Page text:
Diesel crisis hits logistics industry
Logistics companies have started charging their customers higher rates following a series of diesel price increases.
Logistics companies in the Middle East have started charging their customers higher rates following a series of diesel price increases. Several of the industry’s major players initially shielded customers by subsidising the inflated cost of transportation. However, the latest diesel price hike in April has resulted in many logistics companies passing a percentage of the extra costs to customers.
“Diesel prices have increased dramatically and the logistics industry is suffering as a result,” says Duncan Watson, head of commercial, DHL Middle East. “Whenever logistics companies are faced with price increases, we try to absorb the extra costs by finding ways to improve efficiencies. However, the price of diesel has reached a point where customers will inevitably be passed some of the extra costs.”
The price of diesel took the industry by surprise after increasing twice in the space of a month and recently stood at US$2.28 per gallon — compared to $1.68 at the same time last year — a rise of nearly 36%.
Although the situation is affecting the Middle East logistics industry as a whole, it seems the price increases have struck a larger blow to the region’s smaller operators. “The market is already very competitive and smaller logistics companies are working hard to compete with the bigger players,” says Jamil Janjua, group chief executive, TCS Express Worldwide. “However, the price increases are placing extra pressure on smaller companies such as ourselves. Whilst we’re trying to subsidise some of the rising costs, it has become unavoidable to raise transportation charges. Of course, some customers are unhappy about the situation and we hope things will stabilise soon.”
With smaller logistics companies facing future hardship if the price increases continue, the situation has also affected the motivation of employees. “Whenever an industry faces such adversities, employees do start worrying about their future job security,” added Janjua.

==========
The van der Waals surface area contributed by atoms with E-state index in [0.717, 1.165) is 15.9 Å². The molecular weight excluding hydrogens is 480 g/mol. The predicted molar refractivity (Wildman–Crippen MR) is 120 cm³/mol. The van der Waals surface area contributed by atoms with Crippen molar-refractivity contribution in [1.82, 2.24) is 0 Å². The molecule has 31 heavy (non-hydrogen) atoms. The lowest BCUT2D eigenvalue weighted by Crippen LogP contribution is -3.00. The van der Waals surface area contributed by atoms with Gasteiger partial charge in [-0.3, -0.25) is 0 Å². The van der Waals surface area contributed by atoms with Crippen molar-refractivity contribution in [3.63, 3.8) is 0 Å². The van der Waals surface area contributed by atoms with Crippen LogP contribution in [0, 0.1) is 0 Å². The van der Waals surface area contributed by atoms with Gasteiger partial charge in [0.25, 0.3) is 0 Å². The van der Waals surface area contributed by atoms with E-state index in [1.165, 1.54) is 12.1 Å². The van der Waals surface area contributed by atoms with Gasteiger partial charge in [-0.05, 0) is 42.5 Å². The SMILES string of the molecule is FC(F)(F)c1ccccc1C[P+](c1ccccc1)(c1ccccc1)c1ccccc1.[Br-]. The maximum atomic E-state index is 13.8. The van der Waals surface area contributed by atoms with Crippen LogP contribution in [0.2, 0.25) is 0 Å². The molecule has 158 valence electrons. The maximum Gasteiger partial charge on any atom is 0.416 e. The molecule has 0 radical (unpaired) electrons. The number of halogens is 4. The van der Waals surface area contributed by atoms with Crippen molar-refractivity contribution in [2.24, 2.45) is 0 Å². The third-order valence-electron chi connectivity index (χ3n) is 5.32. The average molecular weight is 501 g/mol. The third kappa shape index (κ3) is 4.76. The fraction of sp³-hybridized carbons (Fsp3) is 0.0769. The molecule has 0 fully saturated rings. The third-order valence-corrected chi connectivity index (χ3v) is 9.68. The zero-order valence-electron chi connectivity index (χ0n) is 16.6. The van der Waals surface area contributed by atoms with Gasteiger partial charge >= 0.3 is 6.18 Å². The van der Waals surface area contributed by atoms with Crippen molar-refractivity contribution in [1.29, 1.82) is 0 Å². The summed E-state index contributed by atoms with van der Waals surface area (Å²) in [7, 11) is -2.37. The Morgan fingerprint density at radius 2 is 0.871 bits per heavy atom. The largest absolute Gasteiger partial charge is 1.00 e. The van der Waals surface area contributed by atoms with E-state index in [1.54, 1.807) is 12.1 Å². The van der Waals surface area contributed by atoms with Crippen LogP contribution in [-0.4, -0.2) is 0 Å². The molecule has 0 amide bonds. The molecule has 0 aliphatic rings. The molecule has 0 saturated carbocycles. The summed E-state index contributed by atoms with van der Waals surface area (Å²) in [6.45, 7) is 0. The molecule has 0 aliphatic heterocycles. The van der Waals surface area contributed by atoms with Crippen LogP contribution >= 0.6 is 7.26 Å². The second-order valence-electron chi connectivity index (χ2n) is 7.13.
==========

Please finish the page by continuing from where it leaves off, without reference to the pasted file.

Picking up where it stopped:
Whilst logistics industries in other parts of the world are combating the price increases by switching some cargo to other modes of transport, such as railway, this option is currently unavailable in the Middle East because the region lacks an efficient rail network. “The logistics industry is reliant on road transportation in the Middle East, which makes the impact of increasing diesel prices even bigger,” said John Brinkhurst, general manager, Dnata-PWC Airport Logistics. “In the longer term, having a more efficient rail network and water solutions such as ferries would provide suitable alternatives. Until these modes of transport are available, the logistics industry needs mechanisms for fairly recouping extra costs, preferably without passing them onto customers.”
The rising diesel prices, which have been triggered by record oil prices, are also adding additional costs for logistics companies using diesel forklift trucks, although the impact is relatively lower compared to transportation. Diesel forklift trucks are very popular amongst companies in the Middle
East and a large number of logistics companies are using them for the bulk movement of goods from containers directly to the warehouse door.
“The increase in diesel prices has created a situation where the cost of moving material outside the warehouse has increased for companies using diesel forklift trucks,” says Vediyera Chandroth Vinod, general manager, Yale Middle East. “This situation will impact the bigger logistics companies on a higher level. These companies own a larger number of diesel forklift trucks and therefore their costs will increase more, especially in the short term. However, at the end of the day, even smaller companies will feel the pinch and the higher fuel bills may eventually affect the end consumer in terms of higher charges.”